I first learned about this insightful book while walking the streets of Hong Kong. With headphones in my ears, I was listening to a John Maxwell Maximim Impact Membership call. He referenced "The Laws of Lifetime Growth" by Dan Sullivan and Catherine Nomura, and so I ordered it and was excited to start reading it. Tony Robbins said: "Change is inevitable; progress is optional." And this great little book provided me the tools to refocus my efforts on growing to my potential. Here were my takeaway lessons from the authors:
Law #1 is always make your future bigger than your past. It's not about how much time you have left, but rather what you do with that time. Instead of focusing on money, focus on contribution. Instead of applause, focus on courage. Instead of awards, focus on performance. Instead of comfort, focus on purpose.
Law #2 is always make your learning greater than your experience. You don't always get to choose all the experiences you have, but you do get to choose what to do with them.
Law #3 is always make your contribution bigger than your reward. How? Adopt a "no entitlement attitude." Believe you have to make some kind of valuable contribution to others before you deserve any reward. Don't wait for opportunity to come to you; proactively find ways to contribute.
Law #4 is always make your performance greater than your applause. You don't have control over other people's responses, approval, or applause, but you do have control over your performance.
Law #5 is always make your gratitude greater than your success. We are taught to thank someone when he or she does something for us, but there is much more in the world to be grateful for. Just look around you right now if you need proof. Look at everything in your environment that was created by others: the tools you use, the food you ate earlier, the furniture you're sitting on, the screen these words are displayed on. It's almost inconceivable how many people, how much ingenuity, and how much effort were required to create the situation you're in right now.
Law #6 is to always make your enjoyment greater than your effort. Often people get trapped doing what they are very good at, but not passionate about. Though these efforts may bring rewards, they do not bring enjoyment or significant growth over the long term. Finding a way to bring enjoyment to work engages our creativity and gives us the sense that we are in control rather than being oppressed by a task. It's not how much time and effort you put in that counts—what matters is the result.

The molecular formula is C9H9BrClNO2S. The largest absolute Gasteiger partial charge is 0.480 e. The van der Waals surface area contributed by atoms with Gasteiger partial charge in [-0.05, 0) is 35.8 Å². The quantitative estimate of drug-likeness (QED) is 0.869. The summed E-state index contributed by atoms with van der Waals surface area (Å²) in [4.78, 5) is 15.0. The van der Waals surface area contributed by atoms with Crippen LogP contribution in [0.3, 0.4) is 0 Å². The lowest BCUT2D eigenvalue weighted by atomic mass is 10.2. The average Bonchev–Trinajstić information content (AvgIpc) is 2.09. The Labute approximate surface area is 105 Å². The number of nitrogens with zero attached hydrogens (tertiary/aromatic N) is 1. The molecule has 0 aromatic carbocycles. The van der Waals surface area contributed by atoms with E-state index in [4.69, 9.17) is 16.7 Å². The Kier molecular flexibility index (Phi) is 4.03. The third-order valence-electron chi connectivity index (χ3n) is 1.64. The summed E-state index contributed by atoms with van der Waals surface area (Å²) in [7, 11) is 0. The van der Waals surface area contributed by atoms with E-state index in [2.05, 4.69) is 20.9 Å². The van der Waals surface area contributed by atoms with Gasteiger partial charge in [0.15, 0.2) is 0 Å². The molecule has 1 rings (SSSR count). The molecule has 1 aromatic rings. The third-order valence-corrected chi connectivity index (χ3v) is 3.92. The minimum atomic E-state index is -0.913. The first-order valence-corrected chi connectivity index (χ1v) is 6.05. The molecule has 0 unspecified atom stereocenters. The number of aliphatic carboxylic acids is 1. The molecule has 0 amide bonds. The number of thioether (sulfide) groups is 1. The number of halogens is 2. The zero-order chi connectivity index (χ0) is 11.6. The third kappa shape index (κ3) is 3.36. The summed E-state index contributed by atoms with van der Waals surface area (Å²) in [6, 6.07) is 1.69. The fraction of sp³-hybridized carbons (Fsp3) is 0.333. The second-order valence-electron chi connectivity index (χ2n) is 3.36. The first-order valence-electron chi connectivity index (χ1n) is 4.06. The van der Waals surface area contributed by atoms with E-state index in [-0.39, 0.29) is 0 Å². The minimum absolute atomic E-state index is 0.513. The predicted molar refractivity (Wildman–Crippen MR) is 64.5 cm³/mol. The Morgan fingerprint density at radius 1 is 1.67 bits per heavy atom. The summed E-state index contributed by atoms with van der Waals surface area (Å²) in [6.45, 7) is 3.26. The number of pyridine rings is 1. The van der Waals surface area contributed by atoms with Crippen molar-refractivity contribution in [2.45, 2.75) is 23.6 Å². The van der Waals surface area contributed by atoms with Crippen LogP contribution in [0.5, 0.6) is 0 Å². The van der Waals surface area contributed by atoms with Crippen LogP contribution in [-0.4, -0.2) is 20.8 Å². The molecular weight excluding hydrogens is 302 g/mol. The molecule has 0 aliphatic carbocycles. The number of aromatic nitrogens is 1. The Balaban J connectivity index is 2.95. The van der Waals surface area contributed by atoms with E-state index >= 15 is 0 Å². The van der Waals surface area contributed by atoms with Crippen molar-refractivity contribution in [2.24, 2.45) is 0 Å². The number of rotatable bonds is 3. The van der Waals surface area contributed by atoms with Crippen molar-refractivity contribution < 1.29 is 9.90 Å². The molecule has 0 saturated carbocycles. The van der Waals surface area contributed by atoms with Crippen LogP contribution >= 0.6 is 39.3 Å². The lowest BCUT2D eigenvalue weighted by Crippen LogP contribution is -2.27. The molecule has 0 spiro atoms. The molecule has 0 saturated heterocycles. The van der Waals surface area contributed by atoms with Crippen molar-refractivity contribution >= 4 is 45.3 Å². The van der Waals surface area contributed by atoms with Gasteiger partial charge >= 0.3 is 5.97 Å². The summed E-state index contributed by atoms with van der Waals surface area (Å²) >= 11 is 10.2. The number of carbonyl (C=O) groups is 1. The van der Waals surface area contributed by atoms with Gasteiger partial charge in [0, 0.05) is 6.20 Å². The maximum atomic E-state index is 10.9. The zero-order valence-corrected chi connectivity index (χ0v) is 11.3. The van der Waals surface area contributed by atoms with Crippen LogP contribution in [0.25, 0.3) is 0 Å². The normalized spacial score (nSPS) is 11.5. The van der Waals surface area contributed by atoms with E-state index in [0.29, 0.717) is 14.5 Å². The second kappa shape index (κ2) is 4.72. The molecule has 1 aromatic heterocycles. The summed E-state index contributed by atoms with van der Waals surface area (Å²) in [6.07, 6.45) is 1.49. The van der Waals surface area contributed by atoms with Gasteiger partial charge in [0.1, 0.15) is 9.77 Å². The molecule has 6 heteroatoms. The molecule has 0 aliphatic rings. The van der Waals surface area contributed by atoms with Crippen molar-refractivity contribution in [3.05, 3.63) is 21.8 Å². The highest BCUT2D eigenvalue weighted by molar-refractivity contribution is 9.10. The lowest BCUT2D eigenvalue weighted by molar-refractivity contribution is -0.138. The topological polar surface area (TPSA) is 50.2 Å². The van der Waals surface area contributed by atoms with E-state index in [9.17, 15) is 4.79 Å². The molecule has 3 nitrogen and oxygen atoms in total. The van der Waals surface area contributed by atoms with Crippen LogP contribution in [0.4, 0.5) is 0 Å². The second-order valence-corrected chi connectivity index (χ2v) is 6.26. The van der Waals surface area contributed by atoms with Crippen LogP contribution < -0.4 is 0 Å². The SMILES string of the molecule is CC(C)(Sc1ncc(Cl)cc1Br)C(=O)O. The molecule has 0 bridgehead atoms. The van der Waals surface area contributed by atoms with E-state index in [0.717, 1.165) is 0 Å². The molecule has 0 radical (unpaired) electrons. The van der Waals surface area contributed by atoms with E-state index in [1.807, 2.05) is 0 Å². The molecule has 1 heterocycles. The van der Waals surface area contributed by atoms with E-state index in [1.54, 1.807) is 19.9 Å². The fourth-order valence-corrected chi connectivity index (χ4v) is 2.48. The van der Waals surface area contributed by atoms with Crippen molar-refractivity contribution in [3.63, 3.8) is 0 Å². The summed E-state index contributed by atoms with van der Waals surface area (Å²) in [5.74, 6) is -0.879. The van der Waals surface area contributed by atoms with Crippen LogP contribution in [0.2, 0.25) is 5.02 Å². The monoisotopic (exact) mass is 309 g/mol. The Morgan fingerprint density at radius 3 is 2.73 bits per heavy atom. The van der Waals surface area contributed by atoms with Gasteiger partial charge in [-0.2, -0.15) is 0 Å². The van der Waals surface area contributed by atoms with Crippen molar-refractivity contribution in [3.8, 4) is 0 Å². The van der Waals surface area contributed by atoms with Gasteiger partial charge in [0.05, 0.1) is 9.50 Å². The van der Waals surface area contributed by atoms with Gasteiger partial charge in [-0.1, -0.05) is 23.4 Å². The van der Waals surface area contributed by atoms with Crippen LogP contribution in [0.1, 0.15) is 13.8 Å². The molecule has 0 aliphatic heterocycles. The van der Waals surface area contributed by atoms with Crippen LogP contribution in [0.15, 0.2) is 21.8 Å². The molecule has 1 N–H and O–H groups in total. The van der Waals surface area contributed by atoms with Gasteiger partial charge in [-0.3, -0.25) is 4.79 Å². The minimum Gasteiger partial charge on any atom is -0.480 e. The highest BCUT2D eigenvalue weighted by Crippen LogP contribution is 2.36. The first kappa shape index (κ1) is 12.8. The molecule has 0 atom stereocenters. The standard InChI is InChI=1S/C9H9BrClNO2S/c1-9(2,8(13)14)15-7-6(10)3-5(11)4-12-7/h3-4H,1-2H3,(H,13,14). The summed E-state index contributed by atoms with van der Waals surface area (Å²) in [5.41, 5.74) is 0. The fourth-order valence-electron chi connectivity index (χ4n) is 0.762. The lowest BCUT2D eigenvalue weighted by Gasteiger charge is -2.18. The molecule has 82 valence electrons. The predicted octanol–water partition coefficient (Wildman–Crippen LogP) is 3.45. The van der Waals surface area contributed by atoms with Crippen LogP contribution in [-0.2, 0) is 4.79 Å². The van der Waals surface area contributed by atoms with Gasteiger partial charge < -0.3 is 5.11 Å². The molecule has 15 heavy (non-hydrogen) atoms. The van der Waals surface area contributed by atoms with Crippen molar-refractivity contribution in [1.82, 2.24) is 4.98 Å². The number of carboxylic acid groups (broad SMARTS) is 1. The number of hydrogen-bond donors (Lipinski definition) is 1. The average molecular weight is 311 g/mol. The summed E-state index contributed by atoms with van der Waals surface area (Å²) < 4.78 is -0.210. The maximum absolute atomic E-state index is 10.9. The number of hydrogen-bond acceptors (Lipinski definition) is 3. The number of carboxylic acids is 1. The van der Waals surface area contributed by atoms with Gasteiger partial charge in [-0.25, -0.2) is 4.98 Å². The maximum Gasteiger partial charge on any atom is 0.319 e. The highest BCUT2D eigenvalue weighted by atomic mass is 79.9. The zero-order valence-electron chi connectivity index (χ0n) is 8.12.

Law #7 is always make your cooperation greater than your status. Cooperation begins with conversation: asking intelligent and open-ended questions; listening; respecting others' opinions; and understanding people's real concerns. Aim to be in charge rather than to be in control. Being in charge involves clearly communicating vision and goals and supporting your team to get the desired result. Being in control presumes that you need to personally drive every part of the process and dictate how things get done.
Law #8 is always make your confidence greater than your comfort. You're in a "comfort trap" if life starts to feel a bit too easy or routine, or it begins to lose the sense of meaning and excitement it once had. Security and comfort are desirable by-products of goal achievement, but when they become the goal itself, they quickly stop lifetime growth. Take on a new challenge to build your confidence. Goals get you striving, and striving leads to growth.
Law #9 is to always make your purpose greater than your money. Defining a sense of purpose can be a difficult task, but even the act of searching for purpose leads to growth. As children, we ask lots of questions. As we get older, we gradually begin to think we have a lot of the answers. But all growth lies in the territory of the unknown.
Law #10 is to always make your questions bigger than your answers. Engage your curiosity. Read a book or watch a documentary about a subject you've never explored before. Go somewhere you've never visited. Start a conversation with someone you wouldn't normally talk to.